• Engaging with third-party providers including the use of contracts to capture cyber security considerations, ongoing cyber risk management and relationship management.

These are detailed guidelines – the regulators’ expectation is that entities will have a specific and comprehensive strategy that is verifiable. 

New standard condition for market service licence holders

In a continuation of the roll-out of standard conditions addressing business continuity and technology systems, in July this year, the FMA proposed to introduce a new standard condition for the following financial market service licences granted under Part 6 of the Financial Markets Conduct Act 2013 (FMC Act):

  • Managers of registered schemes (but not restricted schemes);
  • Providers of discretionary investment management services;
  • Derivatives issuers; and
  • Prescribed intermediary services (peer-to-peer lending providers and crowdfunding service providers).

The proposed business continuity and technology systems standard condition is similar to the ones applying to FAPs and Financial Institutions. The FMA sought feedback on the proposed new standard condition, which concluded on 1 September 2023. We expect a decision to be released in the near future. See the consultation document here, and our article on this here.

Market services licensees should also take account of an information sheet the FMA released in June 2022 to assist all market services licensees under Part 6 of the FMC Act (excluding benchmark administrators) to enhance the resilience of their cyber and operational systems. The information sheet identifies that the FMA expects licensees to have adequate technology architecture, cyber security systems, processes and controls in place to ensure their technology risks are being managed. This includes an expectation that systems, processes and controls are tested and assessed on a regular basis. In addition, licensees should be aware of the risks that potentially impact their organisation. This means understanding their own capabilities, as well as supply chain risks and the operational resilience of third-party vendors. Entities should also have appropriate governance, training, incident response management, reporting and remediation structures in
place. Where entities hold both a FAP and another FMC Act Part 6 licence, the information sheets applying to both can be read together.

Additionally, all licensed entities (excluding financial advice providers), including licensed insurers, must meet the minimum standard for operational infrastructure as outlined in the licensing guide for each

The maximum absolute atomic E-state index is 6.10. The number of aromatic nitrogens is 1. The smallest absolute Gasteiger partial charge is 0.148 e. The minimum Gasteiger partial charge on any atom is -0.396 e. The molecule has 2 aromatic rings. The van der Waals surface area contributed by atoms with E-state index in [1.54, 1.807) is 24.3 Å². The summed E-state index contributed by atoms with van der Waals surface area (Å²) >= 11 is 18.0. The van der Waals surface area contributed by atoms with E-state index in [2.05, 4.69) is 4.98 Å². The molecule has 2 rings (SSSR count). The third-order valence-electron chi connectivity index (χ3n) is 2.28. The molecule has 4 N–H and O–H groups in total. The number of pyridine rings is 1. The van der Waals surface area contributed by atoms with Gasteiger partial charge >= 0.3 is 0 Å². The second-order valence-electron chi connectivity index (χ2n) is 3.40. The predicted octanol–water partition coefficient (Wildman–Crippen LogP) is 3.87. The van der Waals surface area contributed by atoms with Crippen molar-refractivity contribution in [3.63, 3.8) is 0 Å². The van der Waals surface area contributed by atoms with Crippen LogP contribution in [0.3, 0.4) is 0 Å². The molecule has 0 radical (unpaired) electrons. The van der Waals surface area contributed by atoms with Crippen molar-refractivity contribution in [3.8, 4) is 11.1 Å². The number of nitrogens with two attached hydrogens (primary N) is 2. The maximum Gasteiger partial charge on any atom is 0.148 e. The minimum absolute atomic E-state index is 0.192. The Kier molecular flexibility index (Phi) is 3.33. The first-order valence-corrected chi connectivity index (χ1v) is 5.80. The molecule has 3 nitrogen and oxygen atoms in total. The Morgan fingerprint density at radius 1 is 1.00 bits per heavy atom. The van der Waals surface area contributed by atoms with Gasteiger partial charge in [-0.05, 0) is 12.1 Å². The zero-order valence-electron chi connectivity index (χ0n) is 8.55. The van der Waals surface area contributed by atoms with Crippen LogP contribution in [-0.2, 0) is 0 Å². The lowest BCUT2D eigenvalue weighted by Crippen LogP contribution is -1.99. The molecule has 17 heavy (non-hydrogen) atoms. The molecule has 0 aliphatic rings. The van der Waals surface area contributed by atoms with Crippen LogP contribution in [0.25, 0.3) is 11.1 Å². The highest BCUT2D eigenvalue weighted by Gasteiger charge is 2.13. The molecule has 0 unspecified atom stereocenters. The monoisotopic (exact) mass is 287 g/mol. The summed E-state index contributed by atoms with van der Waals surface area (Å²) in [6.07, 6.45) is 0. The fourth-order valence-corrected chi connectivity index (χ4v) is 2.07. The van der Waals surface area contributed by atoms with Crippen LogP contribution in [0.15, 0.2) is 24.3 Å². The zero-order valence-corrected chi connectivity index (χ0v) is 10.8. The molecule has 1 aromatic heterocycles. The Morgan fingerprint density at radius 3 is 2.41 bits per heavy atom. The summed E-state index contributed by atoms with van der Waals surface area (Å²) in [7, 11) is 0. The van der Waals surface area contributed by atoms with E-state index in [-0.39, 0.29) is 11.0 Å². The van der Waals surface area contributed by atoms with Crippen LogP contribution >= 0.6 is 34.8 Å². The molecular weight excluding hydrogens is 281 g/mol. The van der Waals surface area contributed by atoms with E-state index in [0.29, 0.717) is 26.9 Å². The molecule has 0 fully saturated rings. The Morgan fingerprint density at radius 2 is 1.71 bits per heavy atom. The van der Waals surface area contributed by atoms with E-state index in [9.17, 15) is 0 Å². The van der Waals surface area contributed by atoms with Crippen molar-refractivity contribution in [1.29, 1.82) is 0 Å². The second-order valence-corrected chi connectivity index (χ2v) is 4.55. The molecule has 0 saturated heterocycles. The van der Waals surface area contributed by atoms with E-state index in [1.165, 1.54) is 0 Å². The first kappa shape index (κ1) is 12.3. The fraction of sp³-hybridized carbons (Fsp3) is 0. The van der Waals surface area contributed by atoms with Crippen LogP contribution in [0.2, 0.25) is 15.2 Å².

licence type.

What these changes mean for financial entities and insurers 

The regulatory focus on cyber security reflects the increasing risks facing the financial services sector generally, which relies heavily on technology. Consistent with previous years, the 2023 Q1 and Q2 CERT NZ Data Landscape reports show that the highest number of reported cyber security incidents were from the finance and insurance services sector. In addition to reputational damage, losses from cybercrimes can be significant and includes loss and damage (from disruption in operations), liability to customers and third parties (whose data may be released or misused), and regulatory action and fines.

The cyber threat landscape is evolving and is increasingly sophisticated. The regulators will expect insurers and brokers, like other financial institutions, to invest appropriately in measures to protect against and recover from the impact of cyber incidents. Licensed insurers will need to continue with preparations for the CoFI regime to ensure they meet their obligations, including obligations relating to business continuity
planning and technology resilience.

Latest cyber security resources 

Insurers should also keep on top of the latest resources and guidance on cyber security.

They may self-evaluate their cyber resilience against the US National Institute of Standards and Technology Cybersecurity Framework. The FMA’s cyber security and BCP self-assessment tool for FAPs is another helpful resource.

See also the Reserve Bank’s Guidance on cyber resilience, CERT NZ Critical Controls 2022 and the cyber risk practice guide from the Institute of Directors New Zealand to help boards understand and approach cybersecurity in their organisations.

The FMA also recommends regulated entities subscribe to CERT NZ Alerts.

Refer to our latest podcast on other standards and frameworks available on cyber security and information security.